The monotetra is a poetic form developed by Michael Walker. A monotetra poem uses quatrains (four-line stanzas) in tetrameter (four metrical feet) for a total of eight syllables per line. Each quatrain consists of mono-rhymed lines (so each line in the first stanza has the same type of rhyme, as does each line in the second stanza, etc.). The final line of each stanza repeats the same four syllables. This poem can be as short as one quatrain and as long as a poet wishes.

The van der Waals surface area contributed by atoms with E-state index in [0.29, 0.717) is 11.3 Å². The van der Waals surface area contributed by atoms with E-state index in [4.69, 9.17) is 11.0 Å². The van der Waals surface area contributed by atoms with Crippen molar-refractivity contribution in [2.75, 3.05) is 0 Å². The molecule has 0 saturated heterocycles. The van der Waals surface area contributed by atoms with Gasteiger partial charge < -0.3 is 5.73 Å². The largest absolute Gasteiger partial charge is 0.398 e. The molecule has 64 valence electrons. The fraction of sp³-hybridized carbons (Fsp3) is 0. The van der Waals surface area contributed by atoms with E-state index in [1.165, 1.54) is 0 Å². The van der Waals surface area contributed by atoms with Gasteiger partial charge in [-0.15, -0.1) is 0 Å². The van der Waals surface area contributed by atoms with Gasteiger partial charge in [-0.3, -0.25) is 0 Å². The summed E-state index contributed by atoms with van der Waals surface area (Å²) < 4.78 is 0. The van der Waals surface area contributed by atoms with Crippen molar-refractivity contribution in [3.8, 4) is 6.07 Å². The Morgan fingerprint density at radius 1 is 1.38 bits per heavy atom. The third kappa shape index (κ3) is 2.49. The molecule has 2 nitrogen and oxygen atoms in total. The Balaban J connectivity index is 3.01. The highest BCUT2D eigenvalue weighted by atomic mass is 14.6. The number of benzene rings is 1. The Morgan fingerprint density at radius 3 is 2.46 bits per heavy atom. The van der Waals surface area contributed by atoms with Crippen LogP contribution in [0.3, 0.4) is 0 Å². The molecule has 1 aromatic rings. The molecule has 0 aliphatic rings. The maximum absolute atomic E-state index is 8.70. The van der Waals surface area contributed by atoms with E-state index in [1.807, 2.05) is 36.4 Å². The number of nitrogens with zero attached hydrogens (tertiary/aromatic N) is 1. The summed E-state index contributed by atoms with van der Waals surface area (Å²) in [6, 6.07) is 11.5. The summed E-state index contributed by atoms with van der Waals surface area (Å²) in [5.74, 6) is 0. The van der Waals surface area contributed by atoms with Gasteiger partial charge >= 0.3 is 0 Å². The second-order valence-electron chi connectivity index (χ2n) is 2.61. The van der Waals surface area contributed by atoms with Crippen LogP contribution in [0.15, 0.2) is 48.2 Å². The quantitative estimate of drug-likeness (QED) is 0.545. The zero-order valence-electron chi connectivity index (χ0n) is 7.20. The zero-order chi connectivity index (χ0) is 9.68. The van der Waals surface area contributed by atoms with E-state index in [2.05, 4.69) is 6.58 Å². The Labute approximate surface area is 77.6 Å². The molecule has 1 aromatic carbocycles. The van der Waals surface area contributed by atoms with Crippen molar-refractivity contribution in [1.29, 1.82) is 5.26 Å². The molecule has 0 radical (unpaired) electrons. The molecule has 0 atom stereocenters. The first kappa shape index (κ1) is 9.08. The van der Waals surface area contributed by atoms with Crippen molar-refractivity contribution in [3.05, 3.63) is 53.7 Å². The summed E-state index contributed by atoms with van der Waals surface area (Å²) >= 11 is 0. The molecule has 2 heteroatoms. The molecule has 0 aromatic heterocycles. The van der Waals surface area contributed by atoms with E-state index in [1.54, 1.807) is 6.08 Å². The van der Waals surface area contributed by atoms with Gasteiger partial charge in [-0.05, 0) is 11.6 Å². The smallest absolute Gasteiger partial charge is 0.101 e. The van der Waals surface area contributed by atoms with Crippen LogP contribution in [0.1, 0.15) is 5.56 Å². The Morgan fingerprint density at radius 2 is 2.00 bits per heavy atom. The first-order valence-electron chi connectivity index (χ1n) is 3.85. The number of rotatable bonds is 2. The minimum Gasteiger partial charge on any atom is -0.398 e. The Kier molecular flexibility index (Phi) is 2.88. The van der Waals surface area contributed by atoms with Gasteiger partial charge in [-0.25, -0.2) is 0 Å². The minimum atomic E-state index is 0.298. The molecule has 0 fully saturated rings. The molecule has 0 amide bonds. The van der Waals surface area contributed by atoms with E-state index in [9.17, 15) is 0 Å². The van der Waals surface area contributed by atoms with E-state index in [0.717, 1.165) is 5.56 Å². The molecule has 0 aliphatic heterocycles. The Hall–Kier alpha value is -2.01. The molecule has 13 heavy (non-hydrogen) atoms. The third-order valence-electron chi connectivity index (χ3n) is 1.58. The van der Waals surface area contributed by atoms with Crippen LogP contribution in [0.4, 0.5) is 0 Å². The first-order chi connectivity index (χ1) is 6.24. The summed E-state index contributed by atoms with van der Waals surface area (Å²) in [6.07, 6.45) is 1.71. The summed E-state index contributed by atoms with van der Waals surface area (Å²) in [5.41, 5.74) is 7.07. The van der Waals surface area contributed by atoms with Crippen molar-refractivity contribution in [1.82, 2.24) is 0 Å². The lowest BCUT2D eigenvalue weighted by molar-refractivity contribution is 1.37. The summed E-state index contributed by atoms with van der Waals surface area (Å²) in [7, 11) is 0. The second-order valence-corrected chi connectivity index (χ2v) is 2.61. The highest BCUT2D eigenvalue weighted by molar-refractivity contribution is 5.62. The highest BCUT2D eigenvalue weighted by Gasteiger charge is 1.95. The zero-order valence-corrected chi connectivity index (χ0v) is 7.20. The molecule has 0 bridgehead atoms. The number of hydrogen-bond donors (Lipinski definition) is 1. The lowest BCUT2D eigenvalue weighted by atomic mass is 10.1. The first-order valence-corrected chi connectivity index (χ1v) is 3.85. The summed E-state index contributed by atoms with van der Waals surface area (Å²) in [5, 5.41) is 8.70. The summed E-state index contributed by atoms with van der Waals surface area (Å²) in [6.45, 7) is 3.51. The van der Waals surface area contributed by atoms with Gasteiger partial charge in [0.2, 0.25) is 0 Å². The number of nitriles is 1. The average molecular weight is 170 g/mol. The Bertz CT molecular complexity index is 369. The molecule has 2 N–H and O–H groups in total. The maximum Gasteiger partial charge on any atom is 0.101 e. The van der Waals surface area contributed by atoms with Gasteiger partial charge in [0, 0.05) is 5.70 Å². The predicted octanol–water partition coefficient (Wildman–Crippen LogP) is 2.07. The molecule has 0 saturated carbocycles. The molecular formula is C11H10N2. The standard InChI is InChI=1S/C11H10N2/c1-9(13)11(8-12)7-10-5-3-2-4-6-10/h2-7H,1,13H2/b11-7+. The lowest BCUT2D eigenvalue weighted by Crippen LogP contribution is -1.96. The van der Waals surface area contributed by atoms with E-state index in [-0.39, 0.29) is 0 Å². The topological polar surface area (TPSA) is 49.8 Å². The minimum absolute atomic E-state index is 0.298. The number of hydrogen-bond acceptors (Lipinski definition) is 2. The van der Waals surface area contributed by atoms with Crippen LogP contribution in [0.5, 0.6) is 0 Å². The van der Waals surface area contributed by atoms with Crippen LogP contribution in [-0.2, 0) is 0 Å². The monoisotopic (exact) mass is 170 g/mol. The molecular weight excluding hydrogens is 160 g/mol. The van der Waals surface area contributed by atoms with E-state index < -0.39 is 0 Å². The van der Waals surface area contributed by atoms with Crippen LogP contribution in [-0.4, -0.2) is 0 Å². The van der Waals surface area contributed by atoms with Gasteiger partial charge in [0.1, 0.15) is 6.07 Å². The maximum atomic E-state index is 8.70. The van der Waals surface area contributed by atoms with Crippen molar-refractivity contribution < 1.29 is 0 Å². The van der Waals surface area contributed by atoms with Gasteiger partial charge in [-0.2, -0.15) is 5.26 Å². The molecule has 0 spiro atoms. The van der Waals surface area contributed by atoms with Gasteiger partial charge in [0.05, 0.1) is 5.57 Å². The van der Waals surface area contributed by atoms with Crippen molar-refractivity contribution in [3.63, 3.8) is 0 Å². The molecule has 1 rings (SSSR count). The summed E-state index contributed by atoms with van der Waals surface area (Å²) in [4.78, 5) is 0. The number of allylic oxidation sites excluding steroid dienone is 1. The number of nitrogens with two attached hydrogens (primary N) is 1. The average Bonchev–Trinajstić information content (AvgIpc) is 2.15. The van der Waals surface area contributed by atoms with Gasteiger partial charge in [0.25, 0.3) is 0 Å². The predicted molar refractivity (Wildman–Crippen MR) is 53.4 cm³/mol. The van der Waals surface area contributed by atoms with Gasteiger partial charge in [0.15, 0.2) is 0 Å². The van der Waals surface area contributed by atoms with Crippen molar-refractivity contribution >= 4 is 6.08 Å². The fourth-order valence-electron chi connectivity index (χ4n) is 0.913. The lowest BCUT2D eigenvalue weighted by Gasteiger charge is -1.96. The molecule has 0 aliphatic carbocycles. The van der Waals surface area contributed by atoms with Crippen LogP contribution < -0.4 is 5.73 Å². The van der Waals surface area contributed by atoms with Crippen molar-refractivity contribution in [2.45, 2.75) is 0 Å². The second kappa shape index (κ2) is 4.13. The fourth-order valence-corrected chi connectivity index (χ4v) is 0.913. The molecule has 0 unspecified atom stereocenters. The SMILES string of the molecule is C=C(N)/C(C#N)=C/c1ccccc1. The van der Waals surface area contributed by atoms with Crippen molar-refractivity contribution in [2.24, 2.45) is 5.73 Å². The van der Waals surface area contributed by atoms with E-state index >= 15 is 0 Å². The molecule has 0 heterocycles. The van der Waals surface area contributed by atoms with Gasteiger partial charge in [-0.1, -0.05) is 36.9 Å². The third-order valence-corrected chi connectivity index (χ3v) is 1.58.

Can’t Go Over It, Can’t Go Under It
All that was true is now no more
Cannot return to time before
Saying farewell hurt at the core
Paused at the door, paused at the door.
So unsure, and scared to admit
No clear ideas, only tidbits
Like kids’ bear hunt, courage commit:
Must go through it, must go through it.
Dreams in the dark give a soft clue,
Forward beckons, this much is true
Think of it as a sweet redo
Trust in the new, trust in the new.
Here are the comments I received from Sarah Donovan's Ethical ELA website: